FROM THE GOOD EARTH: Edible Florida, from field to feast

Field to Feast authors left to right: Heather McPherson, Katie Farmand, Pam Brandon


Field to Feast: Recipes Celebrating Florida’s Farmers, Chefs and Artisans is an amazing new cookbook that fits right into the Edible Palm Beach mission of facilitating connections between local food producers and consumers.

Field to Feast takes us beyond Florida’s “fun in the sun” reputation as a travel and tourism hub, and into the fields and farms that make Florida the top agricultural state in the Southeast. Authors Pam Brandon, Katie Farmand and Heather McPherson took on the monumental task of travelling the peninsula to document Florida’s food stories, sample local food, capture beautiful images, and, of course, collect delicious recipes.

Armed with your copy of Field to Feast, you’ll be eager to embark on visits to the farms and restaurants featured, meet the farmers, artisans and chefs, sample their offerings, and try the recipes at home. Until then, EPB is thrilled to share a few of the great stories and recipes from Field to Feast in our inaugural issue.

The Field to Feast story is not complete without introducing the three women who lovingly made Florida’s local food story come to life in an accessible and artful cookbook. Pam Brandon is the managing editor of Edible Orlando magazine and a food columnist for and the Palm Beach Post. She has written 11 cookbooks, including Delicious Disney Holidays and the 2012 Epcot International Food & Wine Festival cookbook. Pam grew up in West Virginia, where farm-to-table was a way of life. Her favorite taste of Florida is a tossup: spicy hot, boiled peanuts or wild-caught Gulf shrimp.

Katie Farmand claims the rare title of native Floridian. She was born and raised in the Sunshine State sipping Polar Cups and eating backyard tomatoes in February. Katie is the editor of Edible Orlando magazine and a freelance food writer, recipe developer and food stylist. Her recipes have been featured in the Palm Beach Post, the Orlando Sentinel, and Tampa Tribune. Her blog,, is a collection of her original recipes and photography. This is her first cookbook.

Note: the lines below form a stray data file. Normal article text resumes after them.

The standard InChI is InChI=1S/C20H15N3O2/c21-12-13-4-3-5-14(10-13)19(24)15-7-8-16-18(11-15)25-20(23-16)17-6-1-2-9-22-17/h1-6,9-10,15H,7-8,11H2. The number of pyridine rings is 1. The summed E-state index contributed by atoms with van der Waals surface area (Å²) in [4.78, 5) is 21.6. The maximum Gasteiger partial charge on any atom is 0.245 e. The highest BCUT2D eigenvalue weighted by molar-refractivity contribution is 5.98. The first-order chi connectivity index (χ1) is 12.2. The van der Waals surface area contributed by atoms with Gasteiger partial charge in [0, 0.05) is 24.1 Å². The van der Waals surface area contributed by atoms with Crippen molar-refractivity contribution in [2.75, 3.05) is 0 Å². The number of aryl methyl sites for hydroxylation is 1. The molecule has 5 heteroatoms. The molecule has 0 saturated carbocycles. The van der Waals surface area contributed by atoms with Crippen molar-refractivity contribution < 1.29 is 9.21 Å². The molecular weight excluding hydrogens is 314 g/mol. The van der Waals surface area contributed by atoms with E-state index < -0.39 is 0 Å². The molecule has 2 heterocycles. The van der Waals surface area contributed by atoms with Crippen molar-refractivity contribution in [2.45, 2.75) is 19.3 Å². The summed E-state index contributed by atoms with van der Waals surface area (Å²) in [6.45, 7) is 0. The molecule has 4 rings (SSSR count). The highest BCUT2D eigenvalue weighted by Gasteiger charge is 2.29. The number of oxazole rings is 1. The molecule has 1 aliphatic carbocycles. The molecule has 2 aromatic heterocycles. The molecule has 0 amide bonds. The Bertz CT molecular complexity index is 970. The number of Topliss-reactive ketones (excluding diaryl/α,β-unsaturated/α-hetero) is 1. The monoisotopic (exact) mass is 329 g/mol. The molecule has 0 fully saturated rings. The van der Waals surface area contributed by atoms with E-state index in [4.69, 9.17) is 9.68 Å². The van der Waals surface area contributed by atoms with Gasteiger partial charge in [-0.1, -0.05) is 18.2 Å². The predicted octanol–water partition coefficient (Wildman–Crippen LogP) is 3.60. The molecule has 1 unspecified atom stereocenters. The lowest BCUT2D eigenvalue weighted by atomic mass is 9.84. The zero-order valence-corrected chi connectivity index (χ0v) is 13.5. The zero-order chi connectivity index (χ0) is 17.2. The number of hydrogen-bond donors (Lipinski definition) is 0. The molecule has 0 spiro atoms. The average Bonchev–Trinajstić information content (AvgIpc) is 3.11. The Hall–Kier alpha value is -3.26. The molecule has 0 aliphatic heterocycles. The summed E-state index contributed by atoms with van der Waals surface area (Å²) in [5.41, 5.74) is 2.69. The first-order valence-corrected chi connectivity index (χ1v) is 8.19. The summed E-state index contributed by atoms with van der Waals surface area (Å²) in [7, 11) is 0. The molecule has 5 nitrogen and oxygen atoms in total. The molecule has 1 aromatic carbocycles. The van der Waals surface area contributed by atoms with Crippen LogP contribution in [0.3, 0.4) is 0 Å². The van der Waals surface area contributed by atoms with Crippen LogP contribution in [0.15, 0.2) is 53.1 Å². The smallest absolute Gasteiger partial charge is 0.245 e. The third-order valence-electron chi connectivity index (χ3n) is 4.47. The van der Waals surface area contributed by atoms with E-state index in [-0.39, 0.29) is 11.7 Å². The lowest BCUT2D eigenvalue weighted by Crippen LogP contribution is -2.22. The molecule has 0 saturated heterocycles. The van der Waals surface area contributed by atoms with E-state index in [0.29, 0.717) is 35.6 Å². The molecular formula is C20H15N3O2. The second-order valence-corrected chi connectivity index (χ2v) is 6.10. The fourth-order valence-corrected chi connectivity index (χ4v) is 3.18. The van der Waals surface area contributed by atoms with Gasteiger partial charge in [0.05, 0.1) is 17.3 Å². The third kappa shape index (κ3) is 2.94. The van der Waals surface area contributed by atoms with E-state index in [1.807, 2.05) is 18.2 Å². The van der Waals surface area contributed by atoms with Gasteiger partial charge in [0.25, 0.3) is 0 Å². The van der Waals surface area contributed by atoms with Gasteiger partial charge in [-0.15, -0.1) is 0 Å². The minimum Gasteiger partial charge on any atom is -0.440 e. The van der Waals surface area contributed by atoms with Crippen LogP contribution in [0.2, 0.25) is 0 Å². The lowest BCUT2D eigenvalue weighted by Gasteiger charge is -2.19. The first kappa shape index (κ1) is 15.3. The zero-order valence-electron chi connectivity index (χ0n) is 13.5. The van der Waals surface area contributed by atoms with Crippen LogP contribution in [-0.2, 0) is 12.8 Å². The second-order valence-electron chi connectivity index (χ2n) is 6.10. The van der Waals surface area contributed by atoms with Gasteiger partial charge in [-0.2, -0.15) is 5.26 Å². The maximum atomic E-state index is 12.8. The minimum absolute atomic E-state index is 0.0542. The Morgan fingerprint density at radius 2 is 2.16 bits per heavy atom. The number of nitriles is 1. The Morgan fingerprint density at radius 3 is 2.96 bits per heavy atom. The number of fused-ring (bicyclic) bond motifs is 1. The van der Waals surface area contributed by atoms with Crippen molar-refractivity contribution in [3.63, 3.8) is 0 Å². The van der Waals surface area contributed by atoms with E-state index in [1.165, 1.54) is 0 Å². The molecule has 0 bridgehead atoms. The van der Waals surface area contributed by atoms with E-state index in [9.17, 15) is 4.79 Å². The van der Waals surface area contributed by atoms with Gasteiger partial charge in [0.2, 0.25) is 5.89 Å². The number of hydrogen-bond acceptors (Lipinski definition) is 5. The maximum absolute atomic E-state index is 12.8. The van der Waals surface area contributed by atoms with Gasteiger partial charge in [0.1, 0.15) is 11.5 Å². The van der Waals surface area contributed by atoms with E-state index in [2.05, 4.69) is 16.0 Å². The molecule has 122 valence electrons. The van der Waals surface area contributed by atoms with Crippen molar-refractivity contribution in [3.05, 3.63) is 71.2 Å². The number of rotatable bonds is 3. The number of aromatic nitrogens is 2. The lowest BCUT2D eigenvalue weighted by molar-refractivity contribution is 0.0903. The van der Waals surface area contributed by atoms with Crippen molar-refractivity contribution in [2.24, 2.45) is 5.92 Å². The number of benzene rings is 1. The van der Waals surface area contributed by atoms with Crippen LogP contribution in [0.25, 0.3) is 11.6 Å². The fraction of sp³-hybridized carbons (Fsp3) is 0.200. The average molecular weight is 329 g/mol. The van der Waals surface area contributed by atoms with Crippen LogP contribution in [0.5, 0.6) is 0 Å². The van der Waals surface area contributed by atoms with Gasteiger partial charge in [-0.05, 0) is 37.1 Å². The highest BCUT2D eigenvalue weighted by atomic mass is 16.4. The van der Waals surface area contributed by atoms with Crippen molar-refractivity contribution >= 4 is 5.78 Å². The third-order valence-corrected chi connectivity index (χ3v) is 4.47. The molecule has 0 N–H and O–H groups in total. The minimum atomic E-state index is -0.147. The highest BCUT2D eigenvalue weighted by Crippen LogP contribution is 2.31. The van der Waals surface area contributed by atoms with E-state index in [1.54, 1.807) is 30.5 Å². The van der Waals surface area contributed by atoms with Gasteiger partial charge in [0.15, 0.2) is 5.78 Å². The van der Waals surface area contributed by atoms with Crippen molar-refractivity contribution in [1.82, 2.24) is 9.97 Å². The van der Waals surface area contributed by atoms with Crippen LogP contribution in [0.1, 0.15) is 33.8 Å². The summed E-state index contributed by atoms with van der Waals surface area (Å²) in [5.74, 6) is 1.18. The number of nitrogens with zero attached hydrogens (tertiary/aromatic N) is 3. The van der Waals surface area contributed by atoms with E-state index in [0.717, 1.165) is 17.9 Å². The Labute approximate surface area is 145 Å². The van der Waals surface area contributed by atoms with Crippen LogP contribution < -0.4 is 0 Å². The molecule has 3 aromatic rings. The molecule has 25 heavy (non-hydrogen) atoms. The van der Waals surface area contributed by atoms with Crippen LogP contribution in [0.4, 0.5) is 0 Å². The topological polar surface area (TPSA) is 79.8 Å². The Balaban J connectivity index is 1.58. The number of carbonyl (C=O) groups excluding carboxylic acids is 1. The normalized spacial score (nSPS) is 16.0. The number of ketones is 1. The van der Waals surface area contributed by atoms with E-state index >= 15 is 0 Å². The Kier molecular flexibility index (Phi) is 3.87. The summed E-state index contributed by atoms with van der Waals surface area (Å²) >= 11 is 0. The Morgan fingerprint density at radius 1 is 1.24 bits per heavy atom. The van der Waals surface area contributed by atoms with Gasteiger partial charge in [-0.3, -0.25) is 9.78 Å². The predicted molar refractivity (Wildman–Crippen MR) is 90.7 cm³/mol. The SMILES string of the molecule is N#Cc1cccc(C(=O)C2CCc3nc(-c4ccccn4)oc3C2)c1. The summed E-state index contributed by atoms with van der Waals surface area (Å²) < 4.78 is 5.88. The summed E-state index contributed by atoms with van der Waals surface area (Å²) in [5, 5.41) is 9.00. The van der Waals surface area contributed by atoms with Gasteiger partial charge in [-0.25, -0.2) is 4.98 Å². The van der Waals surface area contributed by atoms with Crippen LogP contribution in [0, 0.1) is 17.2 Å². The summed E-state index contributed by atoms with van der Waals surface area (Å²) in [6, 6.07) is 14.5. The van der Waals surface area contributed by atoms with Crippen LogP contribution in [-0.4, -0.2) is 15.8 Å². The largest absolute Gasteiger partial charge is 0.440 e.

Heather McPherson is the food editor and restaurant critic for the Orlando Sentinel and a past president of the Association of Food Journalists. She has written two cookbooks, including Barbeque! Great Ideas for Backyard Get-Togethers, and has edited four others, including The Florida Cookbook: A Lighter Look at Southern Cooking. Heather grew up in Indiana sneaking vine-ripe cherry tomatoes from her grandmother’s summer garden and helping her mother, sister, and cousins snap beans for family dinners. For her, no Florida meal is complete without local beef, sweet corn, fried okra, warm biscuits dripping with honey, and late-winter berries.


Sugar is the most economically valuable field crop in the Sunshine State, with Palm Beach County growing about 75 percent of Florida’s commercial sugar cane, according to University of Florida Institute of Food and Agricultural Sciences.

Behind the big numbers are small farms that are members of Sugar Cane Growers Cooperative of Florida, harvesting, transporting, and milling the sweet crop. “My dad was one of the founders of the sugar cane co-op,” says Rick Roth, a third-generation farmer.

Much has changed since his father started farming in Belle Glade in 1949. They planted sugar cane in the 1960s, but never stopped growing other crops, such as leafy vegetables, radishes, sweet corn, and beans. “Being diversified is an efficient way to farm with crop rotation,” Rick explains. “The rotation breaks the cycle of insects and diseases.”

While Roth Farms focuses on using its land as efficiently as possible, Rick says he also wants to raise awareness about the issues affecting farmers today, and offers tours of the farm to share best practices. “We’re on a mission to tell the world that with agriculture you can be part of the solution, or part of the problem,” he says. “We’re part of the solution.”

Roth Farms
Belle Glade, FL
561.993.3037 |




Darren Swank hails from a Northeastern family of farmers and became fascinated with the idea of hydroponic farming at age 15 after a visit to The Land Pavilion at Disney’s Epcot. After moving to Florida in 1990 and seeing all the agriculture in Palm Beach County, he purchased 20 acres and launched Swank Specialty Produce in 2001, intrigued with the possibilities of large-scale hydroponics.

Now Darren, wife Jodi, and their three young children are part of the new generation of farmers with 200 varieties of hydroponic crops grown naturally year-round at Swank Specialty Produce in Loxahatchee. Darren hand seeds once a week to produce a bounty of impeccable lettuces, radishes, eggplant, squash, zucchini, baby carrots, peas, kale, beans, heirloom tomatoes, basil, cilantro, dill, fennel, and watercress, as well as delicate edible flowers. Plants flourish both in shade houses and in full sun. Swank offers a CSA, and locavores can look for Jodi at the Palm Beach Green Market— if you want a recipe, just ask. Jodi has a remarkable repertoire

Swank Specialty Produce
14311 North Road
Loxahatchee, FL 33470
561.202.5648 |



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